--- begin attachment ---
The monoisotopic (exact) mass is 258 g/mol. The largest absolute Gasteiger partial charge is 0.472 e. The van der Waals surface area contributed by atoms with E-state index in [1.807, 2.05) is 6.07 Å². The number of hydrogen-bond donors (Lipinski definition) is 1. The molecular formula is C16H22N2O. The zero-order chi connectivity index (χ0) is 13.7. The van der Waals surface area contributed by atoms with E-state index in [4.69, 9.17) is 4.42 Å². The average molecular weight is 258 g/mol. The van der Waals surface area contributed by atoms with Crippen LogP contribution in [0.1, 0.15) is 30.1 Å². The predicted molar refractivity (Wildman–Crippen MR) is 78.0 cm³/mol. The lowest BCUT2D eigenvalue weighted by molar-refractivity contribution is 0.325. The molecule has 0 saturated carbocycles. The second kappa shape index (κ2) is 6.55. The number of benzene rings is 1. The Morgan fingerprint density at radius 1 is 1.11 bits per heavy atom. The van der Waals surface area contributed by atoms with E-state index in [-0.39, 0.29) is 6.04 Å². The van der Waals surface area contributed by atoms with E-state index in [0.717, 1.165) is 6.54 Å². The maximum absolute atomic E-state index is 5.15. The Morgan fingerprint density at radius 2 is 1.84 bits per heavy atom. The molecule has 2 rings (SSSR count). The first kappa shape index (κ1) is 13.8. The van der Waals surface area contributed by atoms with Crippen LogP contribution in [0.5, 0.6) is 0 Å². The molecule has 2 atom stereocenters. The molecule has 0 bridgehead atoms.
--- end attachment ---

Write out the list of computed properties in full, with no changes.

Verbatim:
The monoisotopic (exact) mass is 258 g/mol. The largest absolute Gasteiger partial charge is 0.472 e. The van der Waals surface area contributed by atoms with E-state index in [1.807, 2.05) is 6.07 Å². The number of hydrogen-bond donors (Lipinski definition) is 1. The molecular formula is C16H22N2O. The zero-order chi connectivity index (χ0) is 13.7. The van der Waals surface area contributed by atoms with E-state index in [4.69, 9.17) is 4.42 Å². The average molecular weight is 258 g/mol. The van der Waals surface area contributed by atoms with Crippen LogP contribution in [0.1, 0.15) is 30.1 Å². The predicted molar refractivity (Wildman–Crippen MR) is 78.0 cm³/mol. The lowest BCUT2D eigenvalue weighted by molar-refractivity contribution is 0.325. The molecule has 0 saturated carbocycles. The second kappa shape index (κ2) is 6.55. The number of benzene rings is 1. The Morgan fingerprint density at radius 1 is 1.11 bits per heavy atom. The van der Waals surface area contributed by atoms with E-state index in [-0.39, 0.29) is 6.04 Å². The van der Waals surface area contributed by atoms with E-state index in [0.717, 1.165) is 6.54 Å². The maximum absolute atomic E-state index is 5.15. The Morgan fingerprint density at radius 2 is 1.84 bits per heavy atom. The molecule has 2 rings (SSSR count). The first kappa shape index (κ1) is 13.8. The van der Waals surface area contributed by atoms with Crippen LogP contribution in [0.5, 0.6) is 0 Å². The molecule has 2 atom stereocenters. The molecule has 0 bridgehead atoms.